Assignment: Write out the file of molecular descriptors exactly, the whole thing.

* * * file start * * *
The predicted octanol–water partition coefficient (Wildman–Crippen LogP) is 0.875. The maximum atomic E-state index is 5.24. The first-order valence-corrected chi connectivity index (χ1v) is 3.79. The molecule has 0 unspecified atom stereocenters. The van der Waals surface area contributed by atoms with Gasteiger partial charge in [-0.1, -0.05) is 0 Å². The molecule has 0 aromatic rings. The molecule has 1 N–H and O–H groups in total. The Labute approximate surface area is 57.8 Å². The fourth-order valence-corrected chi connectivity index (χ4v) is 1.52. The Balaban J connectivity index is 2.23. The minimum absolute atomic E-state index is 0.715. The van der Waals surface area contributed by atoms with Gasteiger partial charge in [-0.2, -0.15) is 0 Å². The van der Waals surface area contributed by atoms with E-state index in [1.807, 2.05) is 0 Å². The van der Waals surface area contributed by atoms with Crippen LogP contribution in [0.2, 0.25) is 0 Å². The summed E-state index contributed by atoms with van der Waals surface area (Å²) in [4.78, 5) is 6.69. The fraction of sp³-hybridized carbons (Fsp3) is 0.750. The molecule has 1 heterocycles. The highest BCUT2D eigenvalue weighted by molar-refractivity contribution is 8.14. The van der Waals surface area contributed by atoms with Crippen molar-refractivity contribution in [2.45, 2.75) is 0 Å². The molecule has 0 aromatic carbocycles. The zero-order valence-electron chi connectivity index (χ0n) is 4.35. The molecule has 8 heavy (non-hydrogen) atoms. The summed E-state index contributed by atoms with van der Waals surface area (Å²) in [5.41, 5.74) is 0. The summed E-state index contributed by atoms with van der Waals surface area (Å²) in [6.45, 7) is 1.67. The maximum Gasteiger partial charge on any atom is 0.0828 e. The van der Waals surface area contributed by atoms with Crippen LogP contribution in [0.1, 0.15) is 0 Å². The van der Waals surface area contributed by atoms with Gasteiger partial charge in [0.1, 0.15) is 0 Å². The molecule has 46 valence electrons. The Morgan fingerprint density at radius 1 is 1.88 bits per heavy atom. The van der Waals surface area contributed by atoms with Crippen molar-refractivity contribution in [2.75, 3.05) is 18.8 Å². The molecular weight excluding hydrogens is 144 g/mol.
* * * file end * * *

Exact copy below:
The predicted octanol–water partition coefficient (Wildman–Crippen LogP) is 0.875. The maximum atomic E-state index is 5.24. The first-order valence-corrected chi connectivity index (χ1v) is 3.79. The molecule has 0 unspecified atom stereocenters. The van der Waals surface area contributed by atoms with Gasteiger partial charge in [-0.1, -0.05) is 0 Å². The molecule has 0 aromatic rings. The molecule has 1 N–H and O–H groups in total. The Labute approximate surface area is 57.8 Å². The fourth-order valence-corrected chi connectivity index (χ4v) is 1.52. The Balaban J connectivity index is 2.23. The minimum absolute atomic E-state index is 0.715. The van der Waals surface area contributed by atoms with Gasteiger partial charge in [-0.2, -0.15) is 0 Å². The van der Waals surface area contributed by atoms with E-state index in [1.807, 2.05) is 0 Å². The van der Waals surface area contributed by atoms with Crippen LogP contribution in [0.2, 0.25) is 0 Å². The summed E-state index contributed by atoms with van der Waals surface area (Å²) in [4.78, 5) is 6.69. The fraction of sp³-hybridized carbons (Fsp3) is 0.750. The molecule has 1 heterocycles. The highest BCUT2D eigenvalue weighted by molar-refractivity contribution is 8.14. The van der Waals surface area contributed by atoms with Crippen molar-refractivity contribution in [2.45, 2.75) is 0 Å². The molecule has 0 aromatic carbocycles. The zero-order valence-electron chi connectivity index (χ0n) is 4.35. The molecule has 8 heavy (non-hydrogen) atoms. The summed E-state index contributed by atoms with van der Waals surface area (Å²) in [5.41, 5.74) is 0. The summed E-state index contributed by atoms with van der Waals surface area (Å²) in [6.45, 7) is 1.67. The maximum Gasteiger partial charge on any atom is 0.0828 e. The van der Waals surface area contributed by atoms with Crippen LogP contribution in [0.1, 0.15) is 0 Å². The van der Waals surface area contributed by atoms with Gasteiger partial charge in [0.1, 0.15) is 0 Å². The molecule has 46 valence electrons. The Morgan fingerprint density at radius 1 is 1.88 bits per heavy atom. The van der Waals surface area contributed by atoms with Crippen molar-refractivity contribution in [2.75, 3.05) is 18.8 Å². The molecular weight excluding hydrogens is 144 g/mol.